Many new corporate owners often ask me to explain what franchise taxes are, and why their business is being forced to pay it.
First-time corporate founders are often a bit stunned at the various taxes, regulations, and fees that they have to contend with as the owner of a new business, and franchise taxes are chief among the more confusing obligations. Around half of all states collect franchise tax, and yet so few people have actually heard of a franchise tax. Not wanting to give the state any money they don't have to, many new corporate owners often ask my company to explain what a franchise tax is, and why their business is being forced to pay it. To clear up some misconceptions about franchise taxes, I decided to write up a quick FAQ for the three most common questions I get asked.
What is a franchise tax?
Because many of us have a clear idea of what a franchise is, the phrase 'franchise tax' can be a bit misleading. A franchise is commonly known as a sort of agreement between an independent operator and a larger corporation. The independent operator pays a fee and, in return, the corporation allows that operator to use their business model, branding, and products. McDonalds, for example, is one of the most successful franchised businesses in the world. But if you aren't running a McDonalds, why do you have to pay state franchise tax? Well, a franchise is actually more of an authorization to do something. In the case of the franchise tax, you are essentially paying a fee to the state for the right to run your corporation within its borders.
Do I have to pay the franchise tax?
That mainly depends on what states you choose to do business in. Some states, like Wyoming or Nevada, don't have a franchise tax at all, while others, like Delaware or California, have a very steep franchise tax. Unfortunately, you cannot incorporate in a state that doesn't have one and then operate in a state that does in the hopes of avoiding paying the tax. If you have a nexus (a perceived presence) in a state that collects franchise tax, that state is going to want its money. The nexus point for franchise tax collection is also typically lower than the nexus for income tax -- usually, if you collect sales tax for purchases made within a state, you are going to have to pay that state's franchise tax.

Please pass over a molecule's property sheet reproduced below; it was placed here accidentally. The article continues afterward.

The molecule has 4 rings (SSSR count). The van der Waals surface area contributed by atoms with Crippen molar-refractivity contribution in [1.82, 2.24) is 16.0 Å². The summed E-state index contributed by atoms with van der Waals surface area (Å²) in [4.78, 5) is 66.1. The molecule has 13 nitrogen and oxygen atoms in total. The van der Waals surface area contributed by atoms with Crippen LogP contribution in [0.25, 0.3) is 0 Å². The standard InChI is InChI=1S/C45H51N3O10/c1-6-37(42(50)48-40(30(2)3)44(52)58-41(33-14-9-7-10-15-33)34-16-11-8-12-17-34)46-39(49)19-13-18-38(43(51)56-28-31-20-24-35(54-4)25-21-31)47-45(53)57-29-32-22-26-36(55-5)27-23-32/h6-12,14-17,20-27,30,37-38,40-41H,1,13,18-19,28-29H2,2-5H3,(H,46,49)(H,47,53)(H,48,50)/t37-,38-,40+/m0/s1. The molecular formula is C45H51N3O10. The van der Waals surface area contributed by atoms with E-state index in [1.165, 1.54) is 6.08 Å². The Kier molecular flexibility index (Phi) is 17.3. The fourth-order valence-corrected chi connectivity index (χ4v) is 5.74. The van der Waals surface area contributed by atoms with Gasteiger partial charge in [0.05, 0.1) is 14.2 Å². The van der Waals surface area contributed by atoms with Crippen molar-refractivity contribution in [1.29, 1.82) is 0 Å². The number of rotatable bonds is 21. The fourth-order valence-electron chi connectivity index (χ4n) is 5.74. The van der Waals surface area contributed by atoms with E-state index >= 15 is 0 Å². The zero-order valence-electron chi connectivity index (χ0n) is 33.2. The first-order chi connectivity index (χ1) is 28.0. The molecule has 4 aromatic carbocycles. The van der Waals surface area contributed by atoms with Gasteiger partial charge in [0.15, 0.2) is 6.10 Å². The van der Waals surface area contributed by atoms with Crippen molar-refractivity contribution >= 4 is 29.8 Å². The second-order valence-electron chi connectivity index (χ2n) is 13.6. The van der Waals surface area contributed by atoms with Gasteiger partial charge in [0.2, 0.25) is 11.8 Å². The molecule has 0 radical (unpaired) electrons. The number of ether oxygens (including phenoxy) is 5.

How do I figure out how much I owe?
It's a little frustrating, but there are no standardized laws for franchise tax collections. Typically those states with a high franchise tax charge a lower corporate income tax, and vice versa. California has a minimum franchise tax of $800, with the amount going higher depending on income earned in state -- new corporations, however, are usually exempt from paying California's franchise tax during their first year. Delaware, on the other hand, collects based on the number of shares a corporation is authorized to issue, and collects a flat franchise tax of $250 from LLCs. It's up to you to sit down with your accountant or another professional and see what your obligations are.
Franchise taxes are still a bit controversial, and some states have moved to repeal them. Still, many other states depend on franchise tax dollars to shore up a significant portion of their budget, and not paying your franchise taxes could get you some serious fines. Before you incorporate, consider everything you have to pay to the state first. The same goes for doing business across state lines -- if you pass that nexus point, you could be on the hook for a lot of money. Carefully and meticulously research each state you'd like to do business in. The ease of your first few years of business will depend heavily on you how well you know, and adhere to, all of your legal and financial obligations.
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